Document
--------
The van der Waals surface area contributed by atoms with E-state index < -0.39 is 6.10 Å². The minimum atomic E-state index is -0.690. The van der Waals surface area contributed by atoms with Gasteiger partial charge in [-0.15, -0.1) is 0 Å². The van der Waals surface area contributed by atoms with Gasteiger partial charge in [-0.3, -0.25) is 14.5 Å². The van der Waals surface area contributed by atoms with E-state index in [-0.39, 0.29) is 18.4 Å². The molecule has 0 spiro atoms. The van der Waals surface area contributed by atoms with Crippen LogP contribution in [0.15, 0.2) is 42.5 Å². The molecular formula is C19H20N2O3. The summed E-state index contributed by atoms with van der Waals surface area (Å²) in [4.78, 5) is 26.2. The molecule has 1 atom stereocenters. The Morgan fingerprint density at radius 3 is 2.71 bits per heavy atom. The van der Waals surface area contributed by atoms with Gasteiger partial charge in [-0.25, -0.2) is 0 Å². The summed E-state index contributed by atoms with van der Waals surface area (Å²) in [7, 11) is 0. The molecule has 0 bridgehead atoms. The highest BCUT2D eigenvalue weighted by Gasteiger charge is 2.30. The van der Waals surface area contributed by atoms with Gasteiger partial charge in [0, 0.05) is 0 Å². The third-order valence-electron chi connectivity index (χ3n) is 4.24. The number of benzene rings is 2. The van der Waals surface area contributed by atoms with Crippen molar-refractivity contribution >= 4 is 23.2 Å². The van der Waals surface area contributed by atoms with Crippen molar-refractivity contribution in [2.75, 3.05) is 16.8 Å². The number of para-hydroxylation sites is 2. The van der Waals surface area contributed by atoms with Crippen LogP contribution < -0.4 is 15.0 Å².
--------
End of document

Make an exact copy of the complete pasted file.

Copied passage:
The van der Waals surface area contributed by atoms with E-state index < -0.39 is 6.10 Å². The minimum atomic E-state index is -0.690. The van der Waals surface area contributed by atoms with Gasteiger partial charge in [-0.15, -0.1) is 0 Å². The van der Waals surface area contributed by atoms with Gasteiger partial charge in [-0.3, -0.25) is 14.5 Å². The van der Waals surface area contributed by atoms with E-state index in [-0.39, 0.29) is 18.4 Å². The molecule has 0 spiro atoms. The van der Waals surface area contributed by atoms with Crippen LogP contribution in [0.15, 0.2) is 42.5 Å². The molecular formula is C19H20N2O3. The summed E-state index contributed by atoms with van der Waals surface area (Å²) in [4.78, 5) is 26.2. The molecule has 1 atom stereocenters. The Morgan fingerprint density at radius 3 is 2.71 bits per heavy atom. The van der Waals surface area contributed by atoms with Gasteiger partial charge in [-0.25, -0.2) is 0 Å². The summed E-state index contributed by atoms with van der Waals surface area (Å²) in [7, 11) is 0. The molecule has 0 bridgehead atoms. The highest BCUT2D eigenvalue weighted by Gasteiger charge is 2.30. The van der Waals surface area contributed by atoms with Gasteiger partial charge in [0, 0.05) is 0 Å². The third-order valence-electron chi connectivity index (χ3n) is 4.24. The number of benzene rings is 2. The van der Waals surface area contributed by atoms with Crippen molar-refractivity contribution >= 4 is 23.2 Å². The van der Waals surface area contributed by atoms with Crippen molar-refractivity contribution in [2.75, 3.05) is 16.8 Å². The number of para-hydroxylation sites is 2. The van der Waals surface area contributed by atoms with Crippen LogP contribution < -0.4 is 15.0 Å².